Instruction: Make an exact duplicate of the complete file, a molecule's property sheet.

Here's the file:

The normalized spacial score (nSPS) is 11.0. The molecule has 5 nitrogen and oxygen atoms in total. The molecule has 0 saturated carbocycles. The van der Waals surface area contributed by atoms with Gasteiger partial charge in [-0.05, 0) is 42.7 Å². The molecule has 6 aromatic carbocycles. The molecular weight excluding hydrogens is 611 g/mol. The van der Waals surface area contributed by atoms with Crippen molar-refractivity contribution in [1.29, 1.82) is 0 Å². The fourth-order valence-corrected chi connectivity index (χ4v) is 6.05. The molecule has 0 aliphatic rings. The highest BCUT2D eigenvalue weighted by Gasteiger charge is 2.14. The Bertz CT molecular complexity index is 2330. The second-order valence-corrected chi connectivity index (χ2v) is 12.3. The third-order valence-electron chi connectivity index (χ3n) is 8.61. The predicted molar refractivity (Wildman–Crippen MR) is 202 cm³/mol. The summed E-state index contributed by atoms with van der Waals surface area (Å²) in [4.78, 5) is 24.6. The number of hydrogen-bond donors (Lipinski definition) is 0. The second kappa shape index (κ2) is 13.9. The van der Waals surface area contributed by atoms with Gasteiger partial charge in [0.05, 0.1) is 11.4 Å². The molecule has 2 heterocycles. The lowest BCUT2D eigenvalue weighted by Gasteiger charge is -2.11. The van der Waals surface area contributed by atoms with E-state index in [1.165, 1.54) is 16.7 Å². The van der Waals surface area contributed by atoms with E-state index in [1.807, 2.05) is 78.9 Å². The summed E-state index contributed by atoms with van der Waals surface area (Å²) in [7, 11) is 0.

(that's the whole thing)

The normalized spacial score (nSPS) is 11.0. The molecule has 5 nitrogen and oxygen atoms in total. The molecule has 0 saturated carbocycles. The van der Waals surface area contributed by atoms with Gasteiger partial charge in [-0.05, 0) is 42.7 Å². The molecule has 6 aromatic carbocycles. The molecular weight excluding hydrogens is 611 g/mol. The van der Waals surface area contributed by atoms with Crippen molar-refractivity contribution in [1.29, 1.82) is 0 Å². The fourth-order valence-corrected chi connectivity index (χ4v) is 6.05. The molecule has 0 aliphatic rings. The highest BCUT2D eigenvalue weighted by Gasteiger charge is 2.14. The Bertz CT molecular complexity index is 2330. The second-order valence-corrected chi connectivity index (χ2v) is 12.3. The third-order valence-electron chi connectivity index (χ3n) is 8.61. The predicted molar refractivity (Wildman–Crippen MR) is 202 cm³/mol. The summed E-state index contributed by atoms with van der Waals surface area (Å²) in [4.78, 5) is 24.6. The number of hydrogen-bond donors (Lipinski definition) is 0. The second kappa shape index (κ2) is 13.9. The van der Waals surface area contributed by atoms with Gasteiger partial charge in [0.05, 0.1) is 11.4 Å². The molecule has 2 heterocycles. The lowest BCUT2D eigenvalue weighted by Gasteiger charge is -2.11. The van der Waals surface area contributed by atoms with E-state index in [1.165, 1.54) is 16.7 Å². The van der Waals surface area contributed by atoms with E-state index in [1.807, 2.05) is 78.9 Å². The summed E-state index contributed by atoms with van der Waals surface area (Å²) in [7, 11) is 0.